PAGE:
Jean-Michel Basquiat aka “SAMO” was an American street artist who dignified the existence of ethnic minorities through his art.
During his lifetime, Basquiat achieved notable notoriety, becoming a prototype of an eccentric and controversial artistic genius, rebelling in the arts, but also in money, fame and power.
Basquiat 's origins can be found in New York in 1960, being the world capital of Abstract Expressionism and one of the most powerful centers of art and culture of the moment. This was demonstrated at the Universal Exhibition of the World's Fair in New York in 1964 or the cultural growth of the neighborhood of Greenwich Village, which ended up becoming the famous district of Soho in 1973.
Basquiat, although a child of his time, was born into a multicultural family, but also poorly structured. His father was an accountant of Haitian origin, and his mother a graphic designer born in Puerto Rico.
The parents' divorce was surely the first element of instability in Basquiat's life.
Although Basquiat showed signs of being a gifted young man, and for that reason he studied at a special education school, he was expelled from academic life before graduating. Basquiat's innate rebellion led him to join different gangs after leaving the family home, which is why he ended up wandering the streets of lower Manhattan for two years.
Plunging into the New York subculture, or rather the underground culture, Basquiat took advantage of the opportunity and started selling postcards, and making T-shirts to later sell.
First Art Projects
Along with the aforementioned activities, Basquiat was also immersed in the world of drugs and the art of graffiti. The years went by and Basquiat let himself be dragged along, wandering through subway stations and carrying out his first artistic projects, in the form of graffiti, throughout lower Manhattan.
Fruit of individual ambition and an undeniable vision, Basquiat had the need to want to achieve other goals as the last years of the 70's approached. and thus exhibiting his works in his urban environment.
Graffiti and messages signed by SAMO appear, such as “SAMO save idiots” (SAMO save idiots), “Life is confusing at this point” or “SAMO is a product of overexposure” (SAMO is a product of overexposure). The 70s in New York provided the opening to all possible forms of anti-cultural manifestation, as well as the civil rights movement and the changes in migration policy, turning the city into a great meeting point for different cultures.
A legend is born
As if Basquiat knew the right way, the artist decides to put an end to his alter ego SAMO and starts working on more traditional supports, such as canvases.
Now that “SAMO is dead” Basquiat explores the aesthetics of abstract expressionism and absorbs the influence of primitive art, drawing on his African-American ancestry as a source of inspiration.
All of this leads Basquiat to the beginning of the 1980s, to be widely recognized by the New York art world to the point of renouncing his African-American identity to become a genuine American citizen. Warhol , the founder of Pop Art, becomes the personal protector of the “wild boy” as New York roars with rising crime, drug trafficking and racial tensions.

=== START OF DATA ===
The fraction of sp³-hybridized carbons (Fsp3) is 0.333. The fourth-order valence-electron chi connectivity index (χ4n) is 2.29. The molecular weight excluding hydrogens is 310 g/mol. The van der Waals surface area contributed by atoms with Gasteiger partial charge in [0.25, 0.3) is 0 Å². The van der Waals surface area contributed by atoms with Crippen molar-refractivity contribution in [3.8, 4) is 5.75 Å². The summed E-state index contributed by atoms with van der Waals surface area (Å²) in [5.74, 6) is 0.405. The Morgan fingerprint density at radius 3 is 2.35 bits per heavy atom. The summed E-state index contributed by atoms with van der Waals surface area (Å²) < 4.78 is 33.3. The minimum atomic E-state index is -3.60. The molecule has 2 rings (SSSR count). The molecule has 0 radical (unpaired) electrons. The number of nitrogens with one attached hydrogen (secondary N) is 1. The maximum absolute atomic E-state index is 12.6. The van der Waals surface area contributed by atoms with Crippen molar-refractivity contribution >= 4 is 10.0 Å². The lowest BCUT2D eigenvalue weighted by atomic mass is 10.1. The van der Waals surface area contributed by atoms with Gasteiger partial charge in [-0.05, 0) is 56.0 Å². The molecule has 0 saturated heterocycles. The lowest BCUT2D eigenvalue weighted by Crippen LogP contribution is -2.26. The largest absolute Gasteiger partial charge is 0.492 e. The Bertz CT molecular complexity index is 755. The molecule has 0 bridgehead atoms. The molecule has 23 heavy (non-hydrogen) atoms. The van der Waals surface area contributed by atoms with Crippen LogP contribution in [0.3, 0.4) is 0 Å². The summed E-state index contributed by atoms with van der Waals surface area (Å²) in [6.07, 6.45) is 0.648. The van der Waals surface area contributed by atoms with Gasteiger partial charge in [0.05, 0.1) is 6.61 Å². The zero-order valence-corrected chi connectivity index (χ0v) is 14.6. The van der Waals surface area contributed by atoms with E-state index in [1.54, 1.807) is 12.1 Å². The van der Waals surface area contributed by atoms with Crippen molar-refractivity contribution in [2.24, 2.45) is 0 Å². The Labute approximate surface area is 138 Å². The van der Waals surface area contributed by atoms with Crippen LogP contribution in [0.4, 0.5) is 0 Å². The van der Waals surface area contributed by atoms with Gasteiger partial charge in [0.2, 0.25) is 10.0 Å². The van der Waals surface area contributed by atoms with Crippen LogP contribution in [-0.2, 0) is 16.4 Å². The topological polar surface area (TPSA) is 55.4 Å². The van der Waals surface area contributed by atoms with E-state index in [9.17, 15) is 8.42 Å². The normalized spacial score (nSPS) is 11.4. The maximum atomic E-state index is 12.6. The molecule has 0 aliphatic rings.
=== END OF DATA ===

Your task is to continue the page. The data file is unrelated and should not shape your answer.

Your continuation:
Basquiat, at the age of 25, had pushed himself to success at an early age.
A new religion for sale
Basquiat 's works are still highly valued in the art market, but why has his success survived so long?
For what the brand “SAMO/ Basquiat” implies.
Basquiat perfected a style and a philosophy of life from a very early age, until he defined the last one through SAMO: “SAMO is in charge of portraying a new form of art, putting an end to brainwashing, politics and false philosophy. SAMO saves the idiots and puts an end to pseudo-intellectual falsehood, SAMO as the end of art as a game. SAMO as an alternative to art as a game with the radical chic sect with his father's money”.
Without a doubt, SAMO was creating a new anti-hypocritical and anti-materialist religion that would eventually become, like all Pop Art, the star product of the American consumer society.
His fame eventually surpassed art.
Despite having lived a really full and full life of ups and downs, Basquiat has gone down in history as an authentic youth Pop icon and as the most important visual artist in African American history.
Perhaps his ability to promote himself within the astute selection of social contacts helped him to achieve this, but the truth is that Basquiat was also a great artist. Both the alter ego SAMO and Basquiat have gone down in art history and the accursed artists archive as mandatory reference figures.
As well as the birth of SAMO acronym for “SAME old shit” referring to marijuana, as well as Basquiat's death at age 27, were connected with drugs. Addiction and heroin use ended his life and his artistic career prematurely.
Today, Basquiat's paintings can be worth up to 15 million dollars. Without counting the aforementioned graffiti in lower Manhattan and Soho, some paintings with religious content stand out, such as Philistines (1982), the painting with the symbol of a crown that will transcend Basquiat's work and then become his brand. personal with the work Crown (1983) or one that reflects the national success of the wild boy of art in In Italian (1983).
Basquiat leaves a permanent development of the culture of its time. As in Notary (1983), Hollywood Africans (1983), Horn Players (1983) and DustHeads (1982).
Basquiat on P55
On P55 you can find works for sale from the following links: